As a record of history the information encoded into the genome of living species points to common descent and evolutionary processes. There are scientific disagreements as to mechanism, but the evidence for the history is quite clear. It is in the DNA, consistent with the fossil record.

    One can take this evidence and argue for some forms of intelligent design – that put forth by Michael Behe for example. I don’t agree with his conclusions, but he doesn’t disregard the evidence.

    But there is no way to get a young creation without an assumption of mature creation. A mature creation that includes things like light created midflight to reflect a supernova that never occurred and nonfunctional genes placed in human DNA – in a place where functional genes exist in creatures the evolutionary model finds to be related.

    The only reason to hold to a young creation without evolution is a conviction that the interpretation of Genesis requires it. The evidence, I think, requires us to test the assumption that this is the only appropriate interpretation of Genesis. I don’t think it is the only appropriate interpretation – and thus the most likely correct interpretation looks at Genesis for a theological message rather than a literal account of origins.

  • Inasmuch as we are talking about history, we are talking about interpretation of information from a particular philosophical viewpoint. It is an interpretation to say that all life descends from a common life form. It can neither be observed nor repeated. It is not a fact but an explanation developed to account for facts that can be observed. So science does not present religion with a “factual provision of information.” It presents it with an interpretation based on a philosophical viewpoint. Whether it is the best interpretation is a different question, but it IS an interpretation. Science can inform religion about its interpretation, but religion also has some alternate interpretations. So, an asymmetrical or unidirectional situation where science is free to tell religion what to think (and how to think) but religion is not free offer up to science a different viewpoint on that data is a dictatorial situation that places science in the driver’s seat on religion.

  • Jeff L

    Jeff Doles writes that Science brings “an interpretational provision of information.”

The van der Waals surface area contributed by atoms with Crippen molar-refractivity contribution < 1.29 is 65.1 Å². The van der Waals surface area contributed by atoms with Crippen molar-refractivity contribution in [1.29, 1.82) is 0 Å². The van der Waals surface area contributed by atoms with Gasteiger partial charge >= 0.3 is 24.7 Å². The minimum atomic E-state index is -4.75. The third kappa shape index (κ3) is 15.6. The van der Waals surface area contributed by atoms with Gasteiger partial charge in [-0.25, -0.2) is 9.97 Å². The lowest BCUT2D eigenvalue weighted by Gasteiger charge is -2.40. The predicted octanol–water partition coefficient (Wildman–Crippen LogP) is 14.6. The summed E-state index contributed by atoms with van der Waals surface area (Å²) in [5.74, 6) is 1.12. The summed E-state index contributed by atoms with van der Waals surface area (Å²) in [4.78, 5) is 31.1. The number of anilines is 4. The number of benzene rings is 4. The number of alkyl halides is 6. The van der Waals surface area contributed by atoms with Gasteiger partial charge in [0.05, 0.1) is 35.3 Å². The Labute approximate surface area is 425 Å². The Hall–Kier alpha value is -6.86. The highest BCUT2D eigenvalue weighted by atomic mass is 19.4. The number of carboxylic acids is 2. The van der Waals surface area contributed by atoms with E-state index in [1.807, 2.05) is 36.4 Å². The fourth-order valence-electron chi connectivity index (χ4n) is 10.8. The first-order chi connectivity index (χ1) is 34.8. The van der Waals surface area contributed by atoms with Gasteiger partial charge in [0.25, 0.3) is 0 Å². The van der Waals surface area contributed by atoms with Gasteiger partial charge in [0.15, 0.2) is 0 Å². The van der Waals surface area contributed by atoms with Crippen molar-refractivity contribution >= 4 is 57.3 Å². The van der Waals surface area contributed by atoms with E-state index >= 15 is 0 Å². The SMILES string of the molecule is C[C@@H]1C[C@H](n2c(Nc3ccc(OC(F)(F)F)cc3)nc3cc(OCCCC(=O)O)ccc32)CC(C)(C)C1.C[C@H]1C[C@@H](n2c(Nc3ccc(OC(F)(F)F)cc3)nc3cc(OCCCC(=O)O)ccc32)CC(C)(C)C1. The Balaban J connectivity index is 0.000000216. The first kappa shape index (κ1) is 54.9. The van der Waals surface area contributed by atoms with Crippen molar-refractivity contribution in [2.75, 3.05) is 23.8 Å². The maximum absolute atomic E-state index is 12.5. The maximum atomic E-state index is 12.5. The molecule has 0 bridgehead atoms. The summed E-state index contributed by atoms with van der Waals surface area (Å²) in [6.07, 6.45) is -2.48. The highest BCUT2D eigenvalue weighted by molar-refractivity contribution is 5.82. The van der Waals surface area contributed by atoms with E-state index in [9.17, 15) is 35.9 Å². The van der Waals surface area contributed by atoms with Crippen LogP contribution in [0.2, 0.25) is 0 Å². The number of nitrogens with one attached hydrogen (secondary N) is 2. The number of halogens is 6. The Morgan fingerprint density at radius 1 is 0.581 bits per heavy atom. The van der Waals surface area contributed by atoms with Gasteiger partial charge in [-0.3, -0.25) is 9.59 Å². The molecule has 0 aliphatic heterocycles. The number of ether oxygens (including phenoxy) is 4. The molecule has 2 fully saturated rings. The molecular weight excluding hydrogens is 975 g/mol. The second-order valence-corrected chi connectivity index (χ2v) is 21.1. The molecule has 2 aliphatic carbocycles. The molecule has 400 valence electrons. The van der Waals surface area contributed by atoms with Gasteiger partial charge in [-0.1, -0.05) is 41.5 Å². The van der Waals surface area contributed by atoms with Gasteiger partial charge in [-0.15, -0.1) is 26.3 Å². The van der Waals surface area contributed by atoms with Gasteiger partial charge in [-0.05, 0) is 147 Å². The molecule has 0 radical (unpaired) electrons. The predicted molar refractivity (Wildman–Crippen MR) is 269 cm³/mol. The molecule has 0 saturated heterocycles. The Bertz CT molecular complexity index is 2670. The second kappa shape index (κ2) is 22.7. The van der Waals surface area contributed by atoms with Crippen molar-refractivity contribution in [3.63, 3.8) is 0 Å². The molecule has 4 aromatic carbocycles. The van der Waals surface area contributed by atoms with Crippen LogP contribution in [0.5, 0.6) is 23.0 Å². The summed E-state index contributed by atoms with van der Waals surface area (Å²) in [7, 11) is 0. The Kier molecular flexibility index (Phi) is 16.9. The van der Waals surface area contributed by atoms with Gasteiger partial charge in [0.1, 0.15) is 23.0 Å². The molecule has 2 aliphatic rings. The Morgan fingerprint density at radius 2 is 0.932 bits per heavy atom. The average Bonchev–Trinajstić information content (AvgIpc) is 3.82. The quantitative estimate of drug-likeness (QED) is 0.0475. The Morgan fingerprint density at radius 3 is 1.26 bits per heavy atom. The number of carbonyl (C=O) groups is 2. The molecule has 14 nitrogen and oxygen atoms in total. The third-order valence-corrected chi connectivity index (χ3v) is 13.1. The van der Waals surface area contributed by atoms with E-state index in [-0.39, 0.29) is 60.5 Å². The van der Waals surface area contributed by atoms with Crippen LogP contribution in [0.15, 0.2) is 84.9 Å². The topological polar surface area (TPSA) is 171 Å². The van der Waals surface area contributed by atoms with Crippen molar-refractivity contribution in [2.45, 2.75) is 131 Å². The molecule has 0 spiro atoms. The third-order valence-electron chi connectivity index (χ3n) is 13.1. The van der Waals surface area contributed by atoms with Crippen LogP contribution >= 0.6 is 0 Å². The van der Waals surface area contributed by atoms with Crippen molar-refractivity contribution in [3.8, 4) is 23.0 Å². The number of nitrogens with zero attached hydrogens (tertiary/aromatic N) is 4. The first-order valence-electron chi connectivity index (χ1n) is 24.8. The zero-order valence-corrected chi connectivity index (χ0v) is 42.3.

I can’t imagine any other kind of “provision of information,” including religious.

  • My point, Jeff L #13, is that science, or rather scientists (science does not bring us anything apart from scientists) do not simply bring us facts. They also tell us what we should think of the facts, how we should interpret the data. They are bringing us their philosophical viewpoints along with the data. I don’t begrudge them their viewpoint, but I object to the effort of denying that they are presenting us with their viewpoint in the conclusions they draw from the data.

  • Nathan

    @Jeff Doles,

    But isn’t better to accept science’s observation about the light from past supernovas rather than open up the can of worms that is the deeply problematic conception of a God that allows us to discern natural laws, but effectively tells lies about the occurrence of said past supernovas, and does not bother to explain any end or purpose for it?

    It seems that our ability to speak coherently about God ends up suffering if we do not allow science to speak authoritatively from its circle.

  • But I do agree, Jeff L #13, that every “provision of information,” whether from science or religion, is interpretive. Since they both necessarily bring interpretation in everything they present, the dialogue should not be asymmetrical. It is unreasonable to portray science as “Just the facts, ma’am,” while religion presents a philosophical POV. They both bring a worldview to the table.